61 years ago today, a milestone in America's race to Space
Sixty-one years ago today, July 29, 1958, America’s exploration of Outer Space became official.
That’s the day President Dwight D. Eisenhower (above, center) signed the National Aeronautics and Space Act, effectively creating what would become the National Aeronautics and Space Administration, popularly known as NASA.
(SEE : Sixty Moments in NASA History”: https://www.nasa.gov/specials/timeline/ )
Looking back, rivalry and competition in the form of a Soviet spacecraft called “Sputnik” were motivating forces behind America’s early missions. It’s part of NASA history:
“The Sputnik launch changed everything. As a technical achievement, Sputnik caught the world's attention and the American public off-guard…In addition, the public feared that the Soviets' ability to launch satellites also translated into the capability to launch ballistic missiles that could carry nuclear weapons from Europe to the U.S. Then the Soviets struck again; on November 3, Sputnik II was launched, carrying a much heavier payload, including a dog named Laika.”
(SEE : “Sputnik : The Fiftieth Anniversary https://history.nasa.gov/sputnik/ )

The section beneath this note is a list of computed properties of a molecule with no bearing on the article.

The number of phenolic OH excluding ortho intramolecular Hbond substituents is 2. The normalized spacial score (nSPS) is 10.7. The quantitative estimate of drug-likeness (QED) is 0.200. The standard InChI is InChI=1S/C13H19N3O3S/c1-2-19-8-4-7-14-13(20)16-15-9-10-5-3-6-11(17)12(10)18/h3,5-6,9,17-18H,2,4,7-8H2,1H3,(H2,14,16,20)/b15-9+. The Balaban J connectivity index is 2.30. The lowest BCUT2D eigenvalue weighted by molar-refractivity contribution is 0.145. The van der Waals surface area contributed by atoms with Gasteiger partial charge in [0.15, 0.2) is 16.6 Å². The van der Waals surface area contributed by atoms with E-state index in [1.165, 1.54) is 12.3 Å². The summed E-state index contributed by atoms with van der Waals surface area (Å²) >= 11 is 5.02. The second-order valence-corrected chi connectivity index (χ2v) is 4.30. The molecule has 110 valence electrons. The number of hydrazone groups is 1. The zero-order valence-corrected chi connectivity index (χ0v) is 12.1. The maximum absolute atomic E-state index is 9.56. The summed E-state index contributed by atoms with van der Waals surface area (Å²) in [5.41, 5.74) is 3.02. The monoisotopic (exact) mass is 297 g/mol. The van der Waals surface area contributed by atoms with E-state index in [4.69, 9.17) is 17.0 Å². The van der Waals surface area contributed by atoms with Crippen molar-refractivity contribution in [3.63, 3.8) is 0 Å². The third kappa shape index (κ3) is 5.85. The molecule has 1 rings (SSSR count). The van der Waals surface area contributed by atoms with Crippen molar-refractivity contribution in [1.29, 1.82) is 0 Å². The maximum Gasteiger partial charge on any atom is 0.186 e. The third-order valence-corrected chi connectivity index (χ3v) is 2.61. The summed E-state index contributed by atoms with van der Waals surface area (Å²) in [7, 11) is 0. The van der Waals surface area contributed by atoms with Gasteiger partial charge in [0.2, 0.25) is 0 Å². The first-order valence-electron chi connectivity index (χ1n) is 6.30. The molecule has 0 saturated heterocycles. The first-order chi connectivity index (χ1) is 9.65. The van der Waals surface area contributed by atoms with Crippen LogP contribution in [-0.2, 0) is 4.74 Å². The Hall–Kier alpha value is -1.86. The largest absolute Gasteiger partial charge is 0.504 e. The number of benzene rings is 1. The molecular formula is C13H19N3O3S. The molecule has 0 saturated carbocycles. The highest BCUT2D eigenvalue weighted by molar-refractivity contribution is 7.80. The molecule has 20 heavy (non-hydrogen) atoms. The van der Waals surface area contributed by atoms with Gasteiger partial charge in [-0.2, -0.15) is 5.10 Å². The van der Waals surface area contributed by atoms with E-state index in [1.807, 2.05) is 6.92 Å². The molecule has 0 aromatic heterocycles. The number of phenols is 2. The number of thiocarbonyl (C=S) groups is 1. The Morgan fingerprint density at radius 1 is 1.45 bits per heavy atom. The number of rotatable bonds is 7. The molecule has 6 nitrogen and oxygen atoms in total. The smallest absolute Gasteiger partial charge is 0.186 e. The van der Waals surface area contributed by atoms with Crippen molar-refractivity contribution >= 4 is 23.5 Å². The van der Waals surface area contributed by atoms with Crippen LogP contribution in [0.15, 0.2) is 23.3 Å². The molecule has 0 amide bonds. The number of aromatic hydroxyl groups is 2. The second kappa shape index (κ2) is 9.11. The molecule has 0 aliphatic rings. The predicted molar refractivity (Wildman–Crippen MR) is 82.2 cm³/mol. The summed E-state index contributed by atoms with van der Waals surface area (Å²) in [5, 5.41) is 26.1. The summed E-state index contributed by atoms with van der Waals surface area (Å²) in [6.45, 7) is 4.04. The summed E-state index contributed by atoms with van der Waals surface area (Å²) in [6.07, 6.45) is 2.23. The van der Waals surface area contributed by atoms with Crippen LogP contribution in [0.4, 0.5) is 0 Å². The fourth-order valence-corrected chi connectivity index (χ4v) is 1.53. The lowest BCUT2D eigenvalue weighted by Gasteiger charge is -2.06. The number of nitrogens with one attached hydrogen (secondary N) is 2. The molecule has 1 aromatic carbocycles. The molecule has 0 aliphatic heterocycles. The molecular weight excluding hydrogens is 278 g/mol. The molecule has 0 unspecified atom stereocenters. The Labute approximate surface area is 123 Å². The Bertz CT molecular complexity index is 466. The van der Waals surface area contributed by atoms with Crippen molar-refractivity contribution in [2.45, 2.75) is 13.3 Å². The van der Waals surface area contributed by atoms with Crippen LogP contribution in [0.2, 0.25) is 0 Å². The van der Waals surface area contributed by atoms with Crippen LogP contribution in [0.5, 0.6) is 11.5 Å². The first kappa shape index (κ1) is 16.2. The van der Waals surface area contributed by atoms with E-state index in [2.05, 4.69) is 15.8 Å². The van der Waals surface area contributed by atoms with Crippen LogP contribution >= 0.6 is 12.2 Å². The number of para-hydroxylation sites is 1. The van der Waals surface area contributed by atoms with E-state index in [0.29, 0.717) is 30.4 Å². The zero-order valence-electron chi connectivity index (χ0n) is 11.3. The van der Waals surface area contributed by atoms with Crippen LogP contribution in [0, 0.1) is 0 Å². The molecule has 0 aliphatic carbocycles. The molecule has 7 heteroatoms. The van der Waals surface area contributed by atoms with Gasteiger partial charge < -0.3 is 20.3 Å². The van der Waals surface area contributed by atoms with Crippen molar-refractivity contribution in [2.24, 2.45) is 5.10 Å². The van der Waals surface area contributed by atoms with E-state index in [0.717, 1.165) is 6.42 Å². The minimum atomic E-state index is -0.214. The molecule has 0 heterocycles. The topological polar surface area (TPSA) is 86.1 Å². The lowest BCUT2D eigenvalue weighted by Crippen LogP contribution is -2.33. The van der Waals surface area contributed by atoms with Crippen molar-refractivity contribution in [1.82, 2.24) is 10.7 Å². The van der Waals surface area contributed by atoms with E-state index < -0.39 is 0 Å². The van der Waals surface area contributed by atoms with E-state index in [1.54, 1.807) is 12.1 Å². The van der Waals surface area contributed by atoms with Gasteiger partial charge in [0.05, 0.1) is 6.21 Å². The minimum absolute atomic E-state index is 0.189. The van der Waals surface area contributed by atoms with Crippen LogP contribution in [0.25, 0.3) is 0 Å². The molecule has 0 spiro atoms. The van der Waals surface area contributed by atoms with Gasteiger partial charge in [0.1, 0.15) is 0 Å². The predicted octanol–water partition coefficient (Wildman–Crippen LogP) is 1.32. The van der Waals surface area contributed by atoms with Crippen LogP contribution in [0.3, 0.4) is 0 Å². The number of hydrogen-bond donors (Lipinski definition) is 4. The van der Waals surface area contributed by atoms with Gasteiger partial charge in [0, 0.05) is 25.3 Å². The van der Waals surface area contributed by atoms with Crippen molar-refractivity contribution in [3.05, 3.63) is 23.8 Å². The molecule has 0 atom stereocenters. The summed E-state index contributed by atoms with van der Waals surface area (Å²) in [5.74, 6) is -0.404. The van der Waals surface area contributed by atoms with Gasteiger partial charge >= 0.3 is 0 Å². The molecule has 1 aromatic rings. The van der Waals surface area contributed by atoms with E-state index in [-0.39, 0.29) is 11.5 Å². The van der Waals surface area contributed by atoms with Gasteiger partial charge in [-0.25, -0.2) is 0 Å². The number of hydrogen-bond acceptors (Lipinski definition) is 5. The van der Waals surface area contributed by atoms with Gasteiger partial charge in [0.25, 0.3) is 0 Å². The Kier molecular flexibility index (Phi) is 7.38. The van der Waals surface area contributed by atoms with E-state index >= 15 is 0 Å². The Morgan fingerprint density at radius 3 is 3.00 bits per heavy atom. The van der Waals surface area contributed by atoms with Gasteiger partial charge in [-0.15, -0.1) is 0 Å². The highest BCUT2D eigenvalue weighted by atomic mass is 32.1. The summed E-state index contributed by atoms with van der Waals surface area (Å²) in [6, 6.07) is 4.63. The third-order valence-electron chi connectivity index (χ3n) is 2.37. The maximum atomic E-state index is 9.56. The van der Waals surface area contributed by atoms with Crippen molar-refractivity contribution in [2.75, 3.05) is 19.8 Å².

At the time many Earthlings were nervous about anything Soviet-related flying over their heads. In fact, “Sputnik” became part of the vernacular as evidenced by the photo above in which a young boy pulls “Middletown’s Sputnik” in a wagon during what was likely the All-America City Award parade in February 1958.
(SEE : www.midpointelibrary.org > eLibrary > Digital Archives > Sputnik, or http://www.midpointedigitalarchives.org/digital/search/searchterm/sputnik )
Sputnik’s impact “led directly to the creation of the National Aeronautics and Space Administration (NASA). On this date in July 1958 Congress passed the National Aeronautics and Space Act (commonly called the "Space Act")”, which created NASA as of October 1, 1958...”
(See : https://history.nasa.gov/sputnik/ )
In ensuing years NASA would experience thrilling victories and heartrending losses in its exploration of Space. Its astronauts have become national heroes.
And NASA’s mission remains:
“To discover and expand knowledge for the benefit of humanity.”
Above: Pictured with President Eisenhower on July 29, 1958, are NASA’s Hugh L. Dryden, left, and T. Keith Glennen, right.
Hurry! Hurry! Hurry!